Dean Barker, Emirates Team NZ skipper and Director of Kiwi Yachting Consultants Nexus AB?nid=85413, reports from Cascais ahead of the start of the America's Cup World Series, in which he is helming Emirates Team NZ . 5 August 2011: Practice in Cascais
by Dean Barker
Today was our 4th day of practice in the AC45 here in Portugal. We have had a fairly varied range of conditions which has been good for getting up to speed with the different manoeuvres and general setups.
We have also been experiencing the new courses that Oracle have decided will be used for the next AC. It is quite different from what we have known in the past. It is a reaching start followed by a downwind, upwind, downwind, and upwind to finish. This course will be used for both fleet racing for the 45's as well as the match racing for both 45 and 72. There are a number of different dynamics we have to get used to and it has been interesting to see how the courses change different tactical situations.
The race committee have been busy running races over the last few days and tomorrow will be a full dress rehearsal for racing on Saturday. 2 August 2011: Croatia
I am sitting here in Cascais, Portugal preparing for our 2nd day of practice before the AC45 World Series kicks of this coming weekend. It is truly an amazing setup with containers, boats and people in all directions. The ACRM vision is certainly BIG and hopefully it all works out well.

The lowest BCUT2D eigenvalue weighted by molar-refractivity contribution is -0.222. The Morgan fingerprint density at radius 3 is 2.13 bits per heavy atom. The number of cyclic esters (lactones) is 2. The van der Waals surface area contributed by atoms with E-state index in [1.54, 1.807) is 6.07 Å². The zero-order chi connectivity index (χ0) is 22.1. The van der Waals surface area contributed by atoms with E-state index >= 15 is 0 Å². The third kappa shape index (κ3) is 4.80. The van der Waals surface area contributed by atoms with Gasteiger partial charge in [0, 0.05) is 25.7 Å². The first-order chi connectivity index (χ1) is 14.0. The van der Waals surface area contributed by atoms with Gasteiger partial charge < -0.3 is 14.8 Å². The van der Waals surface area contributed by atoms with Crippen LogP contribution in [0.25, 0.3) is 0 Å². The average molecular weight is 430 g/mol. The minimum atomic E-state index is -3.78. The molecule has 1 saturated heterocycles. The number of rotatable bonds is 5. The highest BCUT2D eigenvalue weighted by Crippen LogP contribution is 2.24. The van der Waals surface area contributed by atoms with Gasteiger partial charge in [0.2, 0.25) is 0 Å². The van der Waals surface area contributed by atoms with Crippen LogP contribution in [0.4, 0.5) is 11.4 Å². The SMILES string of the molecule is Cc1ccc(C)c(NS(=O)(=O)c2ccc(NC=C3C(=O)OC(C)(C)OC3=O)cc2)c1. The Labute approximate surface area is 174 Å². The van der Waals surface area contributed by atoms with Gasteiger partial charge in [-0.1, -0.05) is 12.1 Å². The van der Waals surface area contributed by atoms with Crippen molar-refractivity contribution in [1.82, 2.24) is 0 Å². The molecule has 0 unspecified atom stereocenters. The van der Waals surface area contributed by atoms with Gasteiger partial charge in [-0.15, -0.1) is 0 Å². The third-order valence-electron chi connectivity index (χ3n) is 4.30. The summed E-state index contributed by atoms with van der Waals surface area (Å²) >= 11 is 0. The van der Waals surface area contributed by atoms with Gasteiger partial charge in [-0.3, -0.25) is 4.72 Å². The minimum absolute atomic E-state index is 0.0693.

On the way to Portugal I stopped in Split, Croatia for the launch of the new Salona 38 which is a new model for the Salona Boats range. Salona produce a performance cruiser range with some beautifully built yachts.
The reason for my visit was to promote a new relationship between Nexus and Salona. Salona have very similar values to Nexus and are a great fit for our company.
While in Split I went for a test sail on the prototype 38. It was the first time I have stepped aboard a monohull since I got off NZL 84 in Dubai in November last year during the LV Trophy. To say it felt a little strange was an understatement. The speeds with which we have become accustomed to in the different multi classes we have been sailing made this feel a little pedestrian. However the 38 was very nice to steer, very well balanced, and certainly a lot more comfortable than what I have experienced over the last 10 months! All for now from Cascais To read earlier editions of Dean Barker's blog click here?nid=85413
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1:40 AM Fri 5 Aug 2011 GMT
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